Although it causes no symptoms, high blood pressure boosts the risks of leading killers such as heart attack and stroke, as well as aneurysms, cognitive decline and kidney failure. Twenty-eight percent of Americans have high blood pressure and don't know it, according to the American Heart Association.
Here are ten simple ways (excerpted from Dallas-Fort Worth Star Telegram) to lower blood pressure.
1. Go for power walks
Hypertensive patients who went for fitness walks at a brisk pace lowered pressure by almost 8 mmhg over 6 mmhg. Exercise helps the heart use oxygen more efficiently, so it doesn't work as hard to pump blood.
2. Breathe deeply
Slow breathing and meditative practices such as qigong, yoga and tai chi decrease stress hormones, which elevate renin, a kidney enzyme that raises blood pressure. Try five minutes in the morning and at night.
3. Pick potassium-rich produce
Loading up on potassium-rich fruits and vegetables is an important part of any blood pressure-lowering program, says Linda Van Horn, professor of preventive medicine at Northwestern University's Feinberg School of Medicine. Aim for potassium levels of 2,000 to 4,000 milligrams a day, she says. Top sources of potassium-rich produce include sweet potatoes, tomatoes, orange juice, potatoes, bananas, kidney beans, peas, cantaloupe, honeydew melon and dried fruits such as prunes and raisins.
4. Read food labels for sodium
Certain groups of people -- the elderly, African-Americans and those with a family history of high blood pressure -- are more likely than others to have blood pressure that's particularly sodium-sensitive. But because there's no way to tell whether any one individual is sodium-sensitive, everyone should lower his sodium intake, says Eva Obarzanek, a research nutritionist at the National Heart, Lung, and Blood Institute. How far? To 1,500 milligrams daily, about half the average American intake, she says. (Half a teaspoon of salt contains about 1,200 milligrams of sodium.)
Cutting sodium means more than going easy on the saltshaker, which contributes just 15 percent of the sodium in the typical American diet. Watch for sodium in processed foods, Obarzanek warns. That's where most of the sodium in your diet comes from, she says. Season foods with spices, herbs, lemon and salt-free seasoning blends.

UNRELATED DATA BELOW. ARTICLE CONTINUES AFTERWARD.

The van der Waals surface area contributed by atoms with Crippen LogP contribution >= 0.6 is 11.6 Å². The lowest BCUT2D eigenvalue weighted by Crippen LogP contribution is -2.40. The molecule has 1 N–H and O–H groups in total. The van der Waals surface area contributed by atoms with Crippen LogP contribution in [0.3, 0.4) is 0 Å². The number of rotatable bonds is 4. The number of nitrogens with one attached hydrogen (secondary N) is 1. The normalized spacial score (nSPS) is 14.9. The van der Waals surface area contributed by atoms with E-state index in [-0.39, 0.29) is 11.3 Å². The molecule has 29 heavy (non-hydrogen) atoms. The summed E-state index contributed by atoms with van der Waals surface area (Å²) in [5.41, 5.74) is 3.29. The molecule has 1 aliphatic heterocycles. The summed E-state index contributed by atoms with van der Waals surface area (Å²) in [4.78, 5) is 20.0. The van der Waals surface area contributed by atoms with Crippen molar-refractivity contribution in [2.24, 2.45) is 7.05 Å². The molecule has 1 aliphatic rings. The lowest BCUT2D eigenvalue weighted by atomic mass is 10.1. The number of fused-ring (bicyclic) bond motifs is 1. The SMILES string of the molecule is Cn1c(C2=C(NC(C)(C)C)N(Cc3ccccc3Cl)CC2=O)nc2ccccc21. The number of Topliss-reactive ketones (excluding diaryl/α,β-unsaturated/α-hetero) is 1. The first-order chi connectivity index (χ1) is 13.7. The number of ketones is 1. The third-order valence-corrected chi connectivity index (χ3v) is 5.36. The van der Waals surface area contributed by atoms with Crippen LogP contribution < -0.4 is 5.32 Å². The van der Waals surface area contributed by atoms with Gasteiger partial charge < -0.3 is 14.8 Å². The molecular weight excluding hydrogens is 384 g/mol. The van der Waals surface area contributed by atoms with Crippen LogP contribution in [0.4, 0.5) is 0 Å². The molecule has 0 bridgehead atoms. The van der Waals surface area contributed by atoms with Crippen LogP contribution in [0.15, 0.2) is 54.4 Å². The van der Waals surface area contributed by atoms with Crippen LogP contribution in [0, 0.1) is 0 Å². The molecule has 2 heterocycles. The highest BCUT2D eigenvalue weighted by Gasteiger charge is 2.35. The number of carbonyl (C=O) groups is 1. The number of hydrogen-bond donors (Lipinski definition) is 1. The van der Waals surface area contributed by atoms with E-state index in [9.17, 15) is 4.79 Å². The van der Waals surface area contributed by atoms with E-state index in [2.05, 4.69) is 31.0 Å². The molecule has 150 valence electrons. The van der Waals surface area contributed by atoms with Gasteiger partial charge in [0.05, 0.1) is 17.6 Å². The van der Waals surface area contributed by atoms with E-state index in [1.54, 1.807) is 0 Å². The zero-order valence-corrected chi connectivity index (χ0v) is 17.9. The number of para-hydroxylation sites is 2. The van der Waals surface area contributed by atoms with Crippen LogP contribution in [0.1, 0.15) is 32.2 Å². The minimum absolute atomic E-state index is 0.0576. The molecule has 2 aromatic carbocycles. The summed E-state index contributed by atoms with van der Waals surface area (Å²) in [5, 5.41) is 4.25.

5. Indulge in dark chocolate
Dark chocolate varieties contain flavanols that make blood vessels more elastic. In one study, 18 percent of patients who ate it every day saw their blood pressure decrease. Have 1/2 an ounce daily. (Make sure it contains at least 70 percent cocoa.)
6. Switch to decaf coffee
Scientists have long debated the effects of caffeine on blood pressure. Some studies have shown no effect, but one from Duke University Medical Center found that caffeine consumption of 500 milligrams -- roughly three 8-ounce cups of coffee -- increased blood pressure by 4 mmhg, and that effect lasted until bedtime. For reference, 8 ounces of drip coffee contain 100 to 125 milligrams; the same amount of tea, 50 milligrams; and an equal quantity of cola, about 40 milligrams.
Caffeine can raise blood pressure by tightening blood vessels and by magnifying the effects of stress, says Jim Lane, associate research professor at Duke and the study's lead author. "When you're under stress, your heart starts pumping a lot more blood, boosting blood pressure," he says. "And caffeine exaggerates that effect." If you drink a lot of joe, pour more decaf to protect your ticker.
7. Take up tea
Lowering high blood pressure is as easy as one, two, tea: Study participants who sipped 3 cups of a hibiscus tea daily lowered systolic blood pressure by seven points in six weeks on average, say researchers from Tufts University -- results on par with many prescription medications. Those who received a placebo drink improved their reading by only 1 point.
The phytochemicals in hibiscus are probably responsible for the large reduction in high blood pressure, say the study authors. Many herbal teas contain hibiscus; look for blends that list it near the top of the chart of ingredients -- this often indicates a higher concentration per serving.
8. Work (a little) less
Putting in more than 41 hours per week at the office raises your risk of hypertension by 15 percent, according to a University of California, Irvine, study of 24,205 California residents. Overtime makes it hard to exercise and eat healthy, says Haiou Yang, the lead researcher. It may be difficult to clock out super early in today's tough economic times, but try to leave at a decent hour -- so you can go to the gym or cook a healthy meal. Set an end-of-day message on your computer as a reminder to turn it off and go home.
9. Relax with music
Need to bring down your blood pressure a bit more than medication or lifestyle changes can do alone? The right tunes can help, according to researchers at the University of Florence in Italy. They asked 28 adults who were already taking hypertension pills to listen to soothing classical, Celtic or Indian music for 30 minutes daily while breathing slowly. After a week, the listeners had lowered their average systolic reading by 3.2 points; a month later, readings were down 4.4 points.
10. Jump for soy
A study from Circulation: Journal of the American Heart Association found for the first time that replacing some of the refined carbohydrates in your diet with foods high in soy or milk protein, such as low-fat dairy, can bring down systolic blood pressure if you have hypertension or pre-hypertension.